Modular research study into high density housing that promotes physical and mental wellbeing

Chapman Taylor's Paris studio recently conducted a virtual modular construction research study for a 6,400 m² plot of urban land.

The intent of the study was to maximise urban density while maintaining the privacy of inhabitants, harmonise nature and housing (terraces, greenery, sunshine) and encourage community spirit.

The resulting design concept allows for the efficient use of high-quality modular construction that can help alleviate housing shortages whilst at the same time promoting physical and mental wellbeing through biophilic design principles.

Some key design principles included:


The project aims to respond to a significant need for housing. Therefore, the proposed solution extends over the entire plot.


The dwellings are arranged around a communal forest in the centre of the plot. This central park offers the flats a sense of privacy and security.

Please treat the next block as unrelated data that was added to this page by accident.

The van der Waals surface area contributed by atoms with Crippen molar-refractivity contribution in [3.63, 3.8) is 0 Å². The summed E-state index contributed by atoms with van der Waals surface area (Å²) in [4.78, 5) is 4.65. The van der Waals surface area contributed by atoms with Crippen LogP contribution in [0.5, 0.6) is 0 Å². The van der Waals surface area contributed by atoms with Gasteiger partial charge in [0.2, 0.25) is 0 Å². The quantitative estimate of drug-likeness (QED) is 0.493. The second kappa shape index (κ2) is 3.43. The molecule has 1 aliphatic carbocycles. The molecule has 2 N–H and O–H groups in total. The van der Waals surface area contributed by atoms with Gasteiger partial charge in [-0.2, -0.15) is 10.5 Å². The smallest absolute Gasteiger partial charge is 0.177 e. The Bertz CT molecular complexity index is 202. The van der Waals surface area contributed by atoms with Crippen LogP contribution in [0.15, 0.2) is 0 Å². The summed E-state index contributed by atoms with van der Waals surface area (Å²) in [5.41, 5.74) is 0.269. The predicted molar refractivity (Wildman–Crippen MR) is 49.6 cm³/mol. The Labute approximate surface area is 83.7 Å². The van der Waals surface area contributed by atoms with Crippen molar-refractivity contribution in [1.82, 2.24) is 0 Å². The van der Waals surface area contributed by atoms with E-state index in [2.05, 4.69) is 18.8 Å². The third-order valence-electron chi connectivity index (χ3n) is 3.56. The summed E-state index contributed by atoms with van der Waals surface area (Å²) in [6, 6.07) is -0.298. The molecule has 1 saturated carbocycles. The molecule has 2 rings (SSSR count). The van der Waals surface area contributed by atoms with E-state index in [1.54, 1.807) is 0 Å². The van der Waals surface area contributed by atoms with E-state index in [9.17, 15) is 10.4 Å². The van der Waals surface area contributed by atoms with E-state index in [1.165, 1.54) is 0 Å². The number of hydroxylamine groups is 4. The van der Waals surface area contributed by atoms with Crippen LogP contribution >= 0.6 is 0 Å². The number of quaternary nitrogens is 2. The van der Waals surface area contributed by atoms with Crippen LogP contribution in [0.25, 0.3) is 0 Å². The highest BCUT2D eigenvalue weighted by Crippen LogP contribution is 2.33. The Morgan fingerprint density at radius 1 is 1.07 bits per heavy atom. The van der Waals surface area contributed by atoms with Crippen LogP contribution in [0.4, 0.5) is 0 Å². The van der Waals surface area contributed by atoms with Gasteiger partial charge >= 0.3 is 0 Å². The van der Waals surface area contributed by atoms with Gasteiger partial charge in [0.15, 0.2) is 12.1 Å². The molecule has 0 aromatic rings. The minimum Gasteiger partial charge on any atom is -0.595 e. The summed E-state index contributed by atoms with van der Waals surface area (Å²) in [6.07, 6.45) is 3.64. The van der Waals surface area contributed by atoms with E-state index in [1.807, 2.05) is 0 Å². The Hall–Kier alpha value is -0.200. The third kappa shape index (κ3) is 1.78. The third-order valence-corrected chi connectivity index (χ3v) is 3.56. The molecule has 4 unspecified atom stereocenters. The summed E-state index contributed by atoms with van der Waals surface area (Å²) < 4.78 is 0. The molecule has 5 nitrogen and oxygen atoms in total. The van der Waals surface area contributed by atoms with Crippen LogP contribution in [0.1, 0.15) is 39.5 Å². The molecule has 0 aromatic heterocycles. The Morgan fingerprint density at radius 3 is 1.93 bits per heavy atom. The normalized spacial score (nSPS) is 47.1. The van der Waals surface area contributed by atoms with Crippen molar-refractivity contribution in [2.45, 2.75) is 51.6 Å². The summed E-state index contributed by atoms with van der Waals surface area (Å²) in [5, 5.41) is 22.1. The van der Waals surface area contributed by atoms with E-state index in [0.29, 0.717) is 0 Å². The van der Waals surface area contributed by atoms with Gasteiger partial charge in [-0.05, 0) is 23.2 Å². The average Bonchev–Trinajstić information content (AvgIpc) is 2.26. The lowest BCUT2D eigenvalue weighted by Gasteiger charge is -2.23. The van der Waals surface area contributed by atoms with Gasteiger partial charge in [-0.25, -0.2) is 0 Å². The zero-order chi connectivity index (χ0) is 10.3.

The slope of the terraces and the orientation of the buildings allow all the dwellings to benefit from several orientations and to be directly lit by the sun.


Communal spaces like the forest and garden terraces are made available to the residents of the block to enhance community spirit.


We created a building scheme with two very different exteriors, with urban and largely glazed façades facing outwards and an inward-facing façade of forest balconies overlooking the central woodland plot.


The units benefit from an outward extension onto generous and sunny garden terraces generated by the building’s tiered architecture. Thanks to the L-shaped flats, the garden terraces provide privacy while offering views of the park in the centre of the plot. The green space is capable of being used for urban kitchen gardens.


We designed the building to meet the aim of preventing shadows and providing hanging gardens for every unit, bathed in sunshine.

Internal layout is rational and realistic, using a regular frame for the units (which vary between one and four bedrooms), regular central cores, a dual aspect (or at least two orientations) and optimised common areas.

The structural regularity of the plan lends itself to the use of modular construction, a high quality of finish and cost savings.

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